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The Christmas break gave me the opportunity to watch, in my view, one of the most awe-inspiring documentaries of the year - ‘Britain’s Biggest Warship’. It takes you behind the scenes on HMS Queen Elizabeth - the largest and most advanced warship we Brits have ever built which is due in service this year.

The programme showed The RAF and the Navy working together to figure out just how far they could push the aircraft carrier and two F-35 fighter jets before reaching the limit of the whole system.

In Jerry Kyd, the Commanding officer of HMS Queen Elizabeth’s view - maximising success of the system relies on three elements:

  1. Great kit

  2. Great training

  3. Great people working together

He described how getting the F-35 airborne relied not just on the 100 personnel working above deck including pilots, technicians and scientists, but also the 1,400 personnel working below deck too - from laundry men to cooks in the galleys. Every job contributes to getting the planes airborne in the most efficient way.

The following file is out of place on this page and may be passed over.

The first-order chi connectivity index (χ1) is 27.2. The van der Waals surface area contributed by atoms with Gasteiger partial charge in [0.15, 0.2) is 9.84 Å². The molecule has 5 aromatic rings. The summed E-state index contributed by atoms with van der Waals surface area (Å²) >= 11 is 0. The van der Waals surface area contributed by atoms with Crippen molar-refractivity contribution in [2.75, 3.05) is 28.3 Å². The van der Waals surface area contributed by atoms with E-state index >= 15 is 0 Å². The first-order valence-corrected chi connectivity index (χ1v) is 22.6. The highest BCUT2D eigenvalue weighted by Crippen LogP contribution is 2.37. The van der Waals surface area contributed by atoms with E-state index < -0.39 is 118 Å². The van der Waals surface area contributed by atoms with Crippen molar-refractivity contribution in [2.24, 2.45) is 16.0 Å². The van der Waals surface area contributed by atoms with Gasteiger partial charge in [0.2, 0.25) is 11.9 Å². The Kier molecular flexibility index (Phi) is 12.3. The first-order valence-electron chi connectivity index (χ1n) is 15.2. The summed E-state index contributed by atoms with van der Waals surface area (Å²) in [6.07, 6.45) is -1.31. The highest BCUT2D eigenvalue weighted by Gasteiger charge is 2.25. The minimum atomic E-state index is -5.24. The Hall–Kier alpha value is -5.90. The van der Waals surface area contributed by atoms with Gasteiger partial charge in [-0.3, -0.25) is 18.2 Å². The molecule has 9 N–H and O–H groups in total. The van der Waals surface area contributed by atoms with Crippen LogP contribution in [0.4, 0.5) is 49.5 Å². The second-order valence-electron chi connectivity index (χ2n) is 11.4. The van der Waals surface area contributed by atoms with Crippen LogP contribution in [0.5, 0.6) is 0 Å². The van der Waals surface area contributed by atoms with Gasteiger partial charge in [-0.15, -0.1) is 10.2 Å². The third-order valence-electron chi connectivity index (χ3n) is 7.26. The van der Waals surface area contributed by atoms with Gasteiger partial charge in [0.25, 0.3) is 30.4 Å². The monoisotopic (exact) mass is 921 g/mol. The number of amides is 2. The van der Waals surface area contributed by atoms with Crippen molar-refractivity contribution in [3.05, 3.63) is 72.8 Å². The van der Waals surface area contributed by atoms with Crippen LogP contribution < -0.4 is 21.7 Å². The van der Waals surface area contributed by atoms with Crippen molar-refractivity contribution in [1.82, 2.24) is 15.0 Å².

Even through the mince pie haze, Kyd’s example of the crew as a diverse but single, interconnected entity struck me as a great example to share.

When we work with our clients on what it means to be customer-centric, it’s most often the non-customer facing staff that struggle to see how they personally have any influence on the experience the business delivers; they feel totally reliant on customer-facing staff to create the positive experiences that earn the right to customer-led growth. However, good customer experiences rely on a total company functioning efficiently focused on common priorities. As Kyd pointed out in his analysis of the system testing, back office jobs are essential in ensuring operations run smoothly; they clear the path to great front line performance

We sometimes use the concept of six degrees of separation to help people in ‘deep operations’ map their line of influence to the customer. It’s surprising how difficult some find it. However, once mapped, some find it extremely motivating to realise their personal impact; for others it can be a wake-up call to practices that are more of a hindrance than a help.

So, if your business is looking to achieve genuine long-term improvements in 2020 – use HMS Elizabeth and ‘six degrees of separation’ to kickstart a conversation about the part your colleagues play in making the business fly.

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